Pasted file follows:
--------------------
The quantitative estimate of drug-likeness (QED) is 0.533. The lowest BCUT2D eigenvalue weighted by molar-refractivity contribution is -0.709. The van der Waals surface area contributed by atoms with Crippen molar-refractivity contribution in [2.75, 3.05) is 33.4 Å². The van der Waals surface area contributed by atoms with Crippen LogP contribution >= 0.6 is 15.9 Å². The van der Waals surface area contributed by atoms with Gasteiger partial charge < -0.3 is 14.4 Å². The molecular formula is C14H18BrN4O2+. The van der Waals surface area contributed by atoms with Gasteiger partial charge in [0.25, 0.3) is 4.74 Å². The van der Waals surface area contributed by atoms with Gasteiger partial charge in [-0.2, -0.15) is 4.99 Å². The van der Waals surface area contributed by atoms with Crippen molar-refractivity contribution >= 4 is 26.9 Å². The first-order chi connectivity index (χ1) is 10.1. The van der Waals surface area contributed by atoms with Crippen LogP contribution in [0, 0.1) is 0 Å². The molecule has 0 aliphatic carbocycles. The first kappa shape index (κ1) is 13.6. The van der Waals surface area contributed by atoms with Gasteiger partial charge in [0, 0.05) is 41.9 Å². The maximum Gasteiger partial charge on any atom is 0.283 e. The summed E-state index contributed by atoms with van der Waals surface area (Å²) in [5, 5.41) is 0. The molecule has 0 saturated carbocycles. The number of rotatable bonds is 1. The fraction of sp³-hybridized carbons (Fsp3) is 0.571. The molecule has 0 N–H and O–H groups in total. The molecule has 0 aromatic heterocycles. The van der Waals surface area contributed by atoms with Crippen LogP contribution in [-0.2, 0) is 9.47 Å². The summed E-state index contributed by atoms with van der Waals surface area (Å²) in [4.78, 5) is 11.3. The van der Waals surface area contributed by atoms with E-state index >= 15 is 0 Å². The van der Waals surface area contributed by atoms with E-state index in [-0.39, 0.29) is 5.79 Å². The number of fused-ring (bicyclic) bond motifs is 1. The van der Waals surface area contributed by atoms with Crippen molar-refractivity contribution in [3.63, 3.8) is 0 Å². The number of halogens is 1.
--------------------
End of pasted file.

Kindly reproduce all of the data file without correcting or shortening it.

The quantitative estimate of drug-likeness (QED) is 0.533. The lowest BCUT2D eigenvalue weighted by molar-refractivity contribution is -0.709. The van der Waals surface area contributed by atoms with Crippen molar-refractivity contribution in [2.75, 3.05) is 33.4 Å². The van der Waals surface area contributed by atoms with Crippen LogP contribution >= 0.6 is 15.9 Å². The van der Waals surface area contributed by atoms with Gasteiger partial charge < -0.3 is 14.4 Å². The molecular formula is C14H18BrN4O2+. The van der Waals surface area contributed by atoms with Gasteiger partial charge in [0.25, 0.3) is 4.74 Å². The van der Waals surface area contributed by atoms with Gasteiger partial charge in [-0.2, -0.15) is 4.99 Å². The van der Waals surface area contributed by atoms with Crippen molar-refractivity contribution >= 4 is 26.9 Å². The first-order chi connectivity index (χ1) is 10.1. The van der Waals surface area contributed by atoms with Crippen LogP contribution in [0, 0.1) is 0 Å². The molecule has 0 aliphatic carbocycles. The first kappa shape index (κ1) is 13.6. The van der Waals surface area contributed by atoms with Gasteiger partial charge in [0, 0.05) is 41.9 Å². The maximum Gasteiger partial charge on any atom is 0.283 e. The summed E-state index contributed by atoms with van der Waals surface area (Å²) in [5, 5.41) is 0. The molecule has 0 saturated carbocycles. The number of rotatable bonds is 1. The fraction of sp³-hybridized carbons (Fsp3) is 0.571. The molecule has 0 N–H and O–H groups in total. The molecule has 0 aromatic heterocycles. The van der Waals surface area contributed by atoms with Crippen LogP contribution in [-0.2, 0) is 9.47 Å². The summed E-state index contributed by atoms with van der Waals surface area (Å²) in [4.78, 5) is 11.3. The van der Waals surface area contributed by atoms with E-state index >= 15 is 0 Å². The van der Waals surface area contributed by atoms with E-state index in [-0.39, 0.29) is 5.79 Å². The number of fused-ring (bicyclic) bond motifs is 1. The van der Waals surface area contributed by atoms with Crippen molar-refractivity contribution in [3.63, 3.8) is 0 Å². The number of halogens is 1.